Taking a look at Reno hotel development and opportunity zones
March 20, 2019
Investments and developments in Qualified Opportunity Zones (QOZs), a product of the Tax Cuts and Jobs Act, are expected to be one of the biggest trends to impact real estate in 2019, including the hotel industry right here in Reno.
Qualified Opportunity Funds (QOF) represent an opportunity for investors in those areas that have been designated as QOZs. More than 8,700 U.S. Census tracts have been designated as QOZs across all 50 states, including Nevada, Washington, D.C., and some U.S. territories.
Given that the QOZs are generally located in low-income or distressed areas, hotel investors may not see the immediate potential of realizing the tax benefits of investing in a QOF.
However, a closer study of the map of QOZs reveals that in many states and key hospitality markets there are QOZs that present strong possibilities for hotel development, such as New York City, Hollywood, the entirety of Puerto Rico and some parts of Nevada.
Many opportunity zones are located immediately adjacent to neighborhoods that have already experienced gentrification and hotel demand is already present.
The Nevada Governor's Office of Economic Development designated 61 opportunity zones throughout the state, including 60 census tracts and one non-low-income contiguous tract in April 2018.
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These areas were certified as QOZs by the U.S. Department of the Treasury in June 2018. Some of the Nevada QOZs are located in downtown Reno, downtown Las Vegas, as well as portions of the Las Vegas Resort Corridor. All of these areas may present an opportunity for hotel development or redevelopment.
A real estate investor, hotel developer or other Opportunity Zone investor can realize tax benefits in two ways. First, a taxpayer may defer paying tax on capital gains to the extent that corresponding amounts are reinvested in a QOF within 180 days of when the gain is realized.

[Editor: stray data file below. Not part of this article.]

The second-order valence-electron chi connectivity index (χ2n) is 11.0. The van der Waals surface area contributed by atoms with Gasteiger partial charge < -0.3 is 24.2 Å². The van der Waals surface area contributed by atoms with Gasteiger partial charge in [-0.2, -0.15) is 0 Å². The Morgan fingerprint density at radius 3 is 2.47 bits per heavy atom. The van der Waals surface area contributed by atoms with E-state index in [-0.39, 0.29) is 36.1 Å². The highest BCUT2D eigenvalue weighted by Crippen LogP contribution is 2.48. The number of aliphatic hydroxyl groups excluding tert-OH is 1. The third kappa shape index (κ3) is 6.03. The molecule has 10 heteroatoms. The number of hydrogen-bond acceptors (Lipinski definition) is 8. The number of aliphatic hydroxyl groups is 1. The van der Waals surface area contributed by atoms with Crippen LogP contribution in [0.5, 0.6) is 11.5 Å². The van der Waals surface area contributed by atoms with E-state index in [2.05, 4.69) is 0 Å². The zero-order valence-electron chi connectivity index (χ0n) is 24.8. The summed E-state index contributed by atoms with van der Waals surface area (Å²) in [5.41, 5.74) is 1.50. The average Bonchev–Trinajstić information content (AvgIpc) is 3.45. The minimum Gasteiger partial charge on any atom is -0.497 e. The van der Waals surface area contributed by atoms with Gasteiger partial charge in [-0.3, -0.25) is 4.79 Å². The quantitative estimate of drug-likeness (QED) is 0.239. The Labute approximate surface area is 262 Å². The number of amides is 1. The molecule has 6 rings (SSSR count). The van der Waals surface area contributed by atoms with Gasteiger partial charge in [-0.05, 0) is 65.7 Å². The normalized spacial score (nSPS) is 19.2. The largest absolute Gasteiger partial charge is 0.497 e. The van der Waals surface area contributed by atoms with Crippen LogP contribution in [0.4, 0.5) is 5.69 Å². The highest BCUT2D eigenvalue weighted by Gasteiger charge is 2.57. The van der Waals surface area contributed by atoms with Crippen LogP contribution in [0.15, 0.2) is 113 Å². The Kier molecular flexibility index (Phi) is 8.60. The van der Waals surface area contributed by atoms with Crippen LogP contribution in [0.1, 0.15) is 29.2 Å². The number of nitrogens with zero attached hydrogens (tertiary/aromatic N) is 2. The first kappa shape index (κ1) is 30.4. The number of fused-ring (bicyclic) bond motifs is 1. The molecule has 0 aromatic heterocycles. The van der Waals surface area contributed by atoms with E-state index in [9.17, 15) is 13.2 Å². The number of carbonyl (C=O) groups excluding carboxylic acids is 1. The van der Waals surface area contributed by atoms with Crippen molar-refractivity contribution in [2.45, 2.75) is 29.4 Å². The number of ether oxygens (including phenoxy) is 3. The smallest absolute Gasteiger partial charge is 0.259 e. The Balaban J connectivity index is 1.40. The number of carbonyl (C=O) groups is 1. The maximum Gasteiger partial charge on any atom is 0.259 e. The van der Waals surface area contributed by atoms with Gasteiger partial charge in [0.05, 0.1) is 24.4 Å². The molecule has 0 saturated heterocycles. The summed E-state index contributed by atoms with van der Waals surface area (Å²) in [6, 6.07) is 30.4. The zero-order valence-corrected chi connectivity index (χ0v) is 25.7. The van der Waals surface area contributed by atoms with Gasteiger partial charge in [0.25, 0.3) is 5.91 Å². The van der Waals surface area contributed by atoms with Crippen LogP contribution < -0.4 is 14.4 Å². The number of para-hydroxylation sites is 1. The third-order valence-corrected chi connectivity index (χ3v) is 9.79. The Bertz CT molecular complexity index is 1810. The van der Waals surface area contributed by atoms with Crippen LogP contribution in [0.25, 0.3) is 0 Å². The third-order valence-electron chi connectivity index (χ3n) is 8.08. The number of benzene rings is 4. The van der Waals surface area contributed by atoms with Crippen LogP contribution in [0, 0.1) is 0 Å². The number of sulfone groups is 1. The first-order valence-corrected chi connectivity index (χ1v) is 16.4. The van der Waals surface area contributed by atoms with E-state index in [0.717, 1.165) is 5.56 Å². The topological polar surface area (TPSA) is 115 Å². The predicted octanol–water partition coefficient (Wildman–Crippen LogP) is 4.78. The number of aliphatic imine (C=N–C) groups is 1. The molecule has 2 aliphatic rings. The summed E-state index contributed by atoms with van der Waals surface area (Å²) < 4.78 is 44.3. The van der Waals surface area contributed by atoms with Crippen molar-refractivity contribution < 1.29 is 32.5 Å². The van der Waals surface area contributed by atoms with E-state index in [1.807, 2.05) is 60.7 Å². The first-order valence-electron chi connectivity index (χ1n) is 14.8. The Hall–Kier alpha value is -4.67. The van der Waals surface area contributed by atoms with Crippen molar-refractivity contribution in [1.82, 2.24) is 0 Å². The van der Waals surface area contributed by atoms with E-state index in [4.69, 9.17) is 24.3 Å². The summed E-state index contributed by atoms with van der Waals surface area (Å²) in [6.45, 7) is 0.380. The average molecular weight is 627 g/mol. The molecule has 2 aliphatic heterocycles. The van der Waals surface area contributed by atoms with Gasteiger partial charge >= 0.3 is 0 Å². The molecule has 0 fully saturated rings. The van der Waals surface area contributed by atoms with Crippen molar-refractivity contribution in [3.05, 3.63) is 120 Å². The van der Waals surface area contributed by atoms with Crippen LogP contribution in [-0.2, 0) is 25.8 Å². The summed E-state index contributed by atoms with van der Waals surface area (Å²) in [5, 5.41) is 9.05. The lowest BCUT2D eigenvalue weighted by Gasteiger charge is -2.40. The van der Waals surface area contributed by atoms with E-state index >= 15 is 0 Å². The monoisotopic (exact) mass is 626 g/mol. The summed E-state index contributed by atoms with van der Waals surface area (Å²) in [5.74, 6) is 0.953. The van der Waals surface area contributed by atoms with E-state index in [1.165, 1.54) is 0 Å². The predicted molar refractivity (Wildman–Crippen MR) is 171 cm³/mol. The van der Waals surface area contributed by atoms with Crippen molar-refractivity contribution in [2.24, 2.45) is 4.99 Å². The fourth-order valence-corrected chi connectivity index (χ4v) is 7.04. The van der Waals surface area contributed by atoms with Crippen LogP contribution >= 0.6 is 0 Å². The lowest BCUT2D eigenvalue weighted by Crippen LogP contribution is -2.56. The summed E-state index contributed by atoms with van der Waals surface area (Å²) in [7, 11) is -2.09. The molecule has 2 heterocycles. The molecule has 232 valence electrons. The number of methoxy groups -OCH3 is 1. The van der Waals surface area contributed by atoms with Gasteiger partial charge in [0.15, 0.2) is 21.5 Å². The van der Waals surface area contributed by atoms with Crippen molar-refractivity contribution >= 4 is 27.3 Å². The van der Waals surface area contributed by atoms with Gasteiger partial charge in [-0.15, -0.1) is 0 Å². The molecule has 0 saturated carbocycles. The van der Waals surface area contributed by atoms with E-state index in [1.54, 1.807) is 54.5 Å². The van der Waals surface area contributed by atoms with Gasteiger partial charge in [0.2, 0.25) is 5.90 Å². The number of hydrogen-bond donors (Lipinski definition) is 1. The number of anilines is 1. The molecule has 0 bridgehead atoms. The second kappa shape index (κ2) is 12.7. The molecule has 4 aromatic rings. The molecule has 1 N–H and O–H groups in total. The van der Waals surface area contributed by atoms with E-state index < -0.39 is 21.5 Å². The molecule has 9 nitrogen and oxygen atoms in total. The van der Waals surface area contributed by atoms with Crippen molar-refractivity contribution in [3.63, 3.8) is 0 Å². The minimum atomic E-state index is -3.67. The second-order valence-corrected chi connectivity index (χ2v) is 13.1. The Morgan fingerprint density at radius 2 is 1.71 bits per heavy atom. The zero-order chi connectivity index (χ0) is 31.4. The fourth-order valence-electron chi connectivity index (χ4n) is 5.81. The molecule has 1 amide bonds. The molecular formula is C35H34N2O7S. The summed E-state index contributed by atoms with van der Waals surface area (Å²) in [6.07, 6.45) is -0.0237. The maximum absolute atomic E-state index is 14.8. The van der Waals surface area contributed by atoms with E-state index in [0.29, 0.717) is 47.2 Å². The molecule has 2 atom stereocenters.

Those capital gains are deferred until the earlier of the date the QOF is sold or Dec. 31, 2026. Additionally, if the QOF investment is held for longer than five years at the time, there is a 10 percent exclusion of the deferred gain. If the QOF investment is held for more than seven years, the exclusion of the deferred gain becomes 15 percent.
While the deferral of current capital gains is attractive, it is the second significant tax benefit available to investors in a QOF that seems to be driving the most interest in QOF investment.
If the investor holds the investment in the QOF for at least 10 years, the investor is eligible for an increase in the basis of the QOF investment to its fair market value on the date the QOF investment is sold or exchanged, which results in a permanent exclusion of all post-investment appreciation.
While much of the initial discussion surrounding opportunity zone investment has focused on real estate development, there is also potential to realize the tax benefits if the QOF invests in the operation of a hotel within an opportunity zone.
If a QOF funds the operations of a new hotel that is located in a QOF, even if the underlying real estate is not owned by the QOF, then the QOF may be eligible for the same tax benefits described above.
This means separate QOFs could own the underlying real estate and the hotel operations, with both QOFs potentially reaping the tax benefits from the investment in a new hotel development in an opportunity zone.
While hotel development in a QOZ needs to be a prudent business decision apart from the tax benefits, it can generate an increase in interested investors if investors and owners are willing to satisfy the required tests and holding rules necessary to take advantage of the new tax benefits.
Rebecca L. Miltenberger is a shareholder with Brownstein Hyatt Farber Schreck, LLP. She's based out of the firm's Las Vegas office. Go here to learn more.